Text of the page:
A sign on the courthouse lawn tells the interesting story of Butler County native William Taylor,  a Republican who was declared winner of the 1899 governor’s race in Kentucky over William Goebel. The Democrats contested the election, and the bitterness over this election led to Goebel being shot, declared governor, and upon his death Goebel’s successor being named governor. For 160 days, Taylor served as governor, two-thirds of that time unofficially, with Kentucky being split between two functioning state governments. After courts decided against Taylor, he moved to Indiana and practiced law and became president of an insurance company.

Am I the only one who finds that story really, really sad?

The Courthouse in Bloody Harlan, Kentucky

WWI Doughboy Statue at the Harlan County Courthouse – Harlan, Ky.

A lot of areas in Kentucky can be described as being remote. But Harlan County is about the most remote county in the state. Its located in the far southeastern corner of the state, high up in the mountains. Driving into Harlan, you immediately notice the tall flood wall along the Martin’s Fork River, which was constructed back in the 1990s in response to flooding problems back in the late 1970s.

This beautiful courthouse sits in the center of town, which is surprisingly large. Based on historic population figures, Harlan County now has less than a third of the population that it had back in the 1930s. This large and beautiful courthouse was built during this boom time in Harlan, from 1918 through 1922. It is a two story Beaux-Arts style structure built of stone. It is actually the fifth courthouse constructed in Harlan, and the second on this site.

Memorial to the Coal Miner in Harlan, Ky.

The initial site for the first three courthouses in Harlan located on a mound in the city, which due to this mound was initially called Mount Pleasant. Turns out that this was an Indian burial mound, as further digging an excavation during the building of subsequent buildings onsite revealed bones and other artifacts. When the courthouse was moved to the present site pictured above, the old courthouse remained, and was later used as a meeting hall and Masonic lodge.

Sitting on the courthouse lawn is a monument to those who were killed in coal mines. Coal mining remains an important part of Harlan and its history. Repeated attempts to organize labor and the related conflict between mine owners and their security led to a great deal of violence in the region, and the nickname “Bloody Harlan” being attached to the area. The National Guard was even called in May 5, 1931, in response to violence surrounding a strike.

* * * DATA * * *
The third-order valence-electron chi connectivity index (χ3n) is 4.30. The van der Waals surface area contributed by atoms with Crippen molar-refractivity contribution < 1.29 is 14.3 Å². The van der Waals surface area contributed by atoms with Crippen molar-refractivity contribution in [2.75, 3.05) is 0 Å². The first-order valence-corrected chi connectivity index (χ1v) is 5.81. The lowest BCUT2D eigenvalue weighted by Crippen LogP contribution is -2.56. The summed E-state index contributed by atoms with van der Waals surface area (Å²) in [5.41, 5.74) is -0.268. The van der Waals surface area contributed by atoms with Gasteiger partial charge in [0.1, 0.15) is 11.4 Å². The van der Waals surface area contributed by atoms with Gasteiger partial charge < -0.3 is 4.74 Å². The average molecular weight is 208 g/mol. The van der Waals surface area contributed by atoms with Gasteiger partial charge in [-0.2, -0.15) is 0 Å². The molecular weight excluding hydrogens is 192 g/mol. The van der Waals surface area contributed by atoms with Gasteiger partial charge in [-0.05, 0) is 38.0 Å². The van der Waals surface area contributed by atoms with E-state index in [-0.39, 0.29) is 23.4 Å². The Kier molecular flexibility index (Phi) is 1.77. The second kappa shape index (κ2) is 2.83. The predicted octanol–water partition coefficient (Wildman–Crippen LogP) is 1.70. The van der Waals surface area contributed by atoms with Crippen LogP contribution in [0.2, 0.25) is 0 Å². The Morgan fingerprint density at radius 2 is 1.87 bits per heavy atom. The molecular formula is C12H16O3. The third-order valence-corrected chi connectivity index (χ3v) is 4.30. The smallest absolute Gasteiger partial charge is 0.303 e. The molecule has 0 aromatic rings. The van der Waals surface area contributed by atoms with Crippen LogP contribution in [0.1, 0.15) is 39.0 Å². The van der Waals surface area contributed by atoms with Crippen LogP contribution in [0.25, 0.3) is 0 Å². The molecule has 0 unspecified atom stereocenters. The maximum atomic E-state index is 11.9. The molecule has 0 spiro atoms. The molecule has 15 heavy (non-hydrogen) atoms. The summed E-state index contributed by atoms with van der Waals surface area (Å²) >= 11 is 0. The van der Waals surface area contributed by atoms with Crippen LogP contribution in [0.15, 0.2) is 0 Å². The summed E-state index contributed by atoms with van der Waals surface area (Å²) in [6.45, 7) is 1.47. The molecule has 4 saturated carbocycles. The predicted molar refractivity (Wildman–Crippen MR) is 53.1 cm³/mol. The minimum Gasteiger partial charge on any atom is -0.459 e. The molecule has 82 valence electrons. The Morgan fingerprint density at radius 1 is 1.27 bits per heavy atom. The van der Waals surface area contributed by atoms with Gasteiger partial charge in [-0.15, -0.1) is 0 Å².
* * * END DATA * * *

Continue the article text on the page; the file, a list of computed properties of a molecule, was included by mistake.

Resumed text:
The courthouse itself was the scene of many heated contests over land suits, mineral rights, settlement cases for disabled miners and widows. In its mining heyday, Harlan was bustling with activity and the courthouse was at the center of it all.

Pendleton County Courthouse in flood-prone Falmouth, Ky.

Pendleton County Courthouse – Falmouth, Ky.

Pendleton County and Falmouth were one of those counties and courthouses that were a huge hole in my map for a long time. Pendleton County sits right there along I-75, but is so far off the road that it takes a special trip to get there.

This beautiful little courthouse sits perfectly within downtown Falmouth, and is only the second courthouse in Pendleton County. According to John W. Carpenter’s Kentucky Courthouses, this courthouse was built in 1848.

Apparently, the original structure sits to the right in the picture above. Pilasters on the front of that square building indicate construction in the Greek Revival style.

But a huge remodeling took place in 1884. An addition (shown to the left of the photo) and a clock tower were built with the clock tower connecting the original structure with the addition.

The remodeling brought the building up to “Victorian standards” and added trim, carved lentels over the windows, and other Victorian elements.

A further expansion occurred in the 1970s, when a new addition was added and paint was sandblasted off the old brick.

Falmouth has an interesting history. Located at the convergence of Licking River and South Fork, it is at the site of an early Native American settlement. Floods have devastated the community on a number of occasions, including 1937, 1948, 1964 (when more than 75% of homes in the city were flooded), and 1997 (when the river reached 52 feet and 80% of the town was submerged under several feet of water).

Breckinridge County Courthouse – Hardinsburg, Ky.

Breckinridge County Courthouse – Hardinsburg, Kentucky

Breckinridge County is, of course, named for John Breckinridge, Kentucky’s famous statesman and attorney general under Thomas Jefferson. Breckinridge also served as a U.S. Senator and was the first cabinet-level official from west of the Alleghenies.

This courthouse was built in 1958 at a cost of $260,000. It’s the third courthouse to sit on this site, replacing a quite beautiful courthouse that burned. It’s a pretty simple building that serves its purpose well.

Cloverport, one of the communities in Breckinridge County, was near the site of Clover Creek Tar Springs, a fashionable nineteenth century spa. Cloverport was also the home of Joseph Holt, postmaster general and secretary of war under James Buchanan.

Brandenburg’s Meade County Courthouse Looks Like a Middle School

Meade County Courthouse – Brandenburg, Ky.
Brandenburg is another of those cities that you have to have a reason to go. Downtown Brandenburg is confusing from the moment you arrive. Homes and businesses seem spread out along a small valley, and as far as I could tell, there doesn’t appear to be a real main street area. As I pulled into town, there was a large empty lot along the main drag that had a historical marker – noting that the lot was the site of the third Meade County Courthouse. However, I didn’t find the current courthouse anywhere nearby. The Meade County Courthouse, pictured above, sits high on a hill, surrounded by a huge parking lot. Meade County’s current house is one of those courthouses built in the 1970s that, unfortunately, looks like a middle school. It’s pretty unfortunate.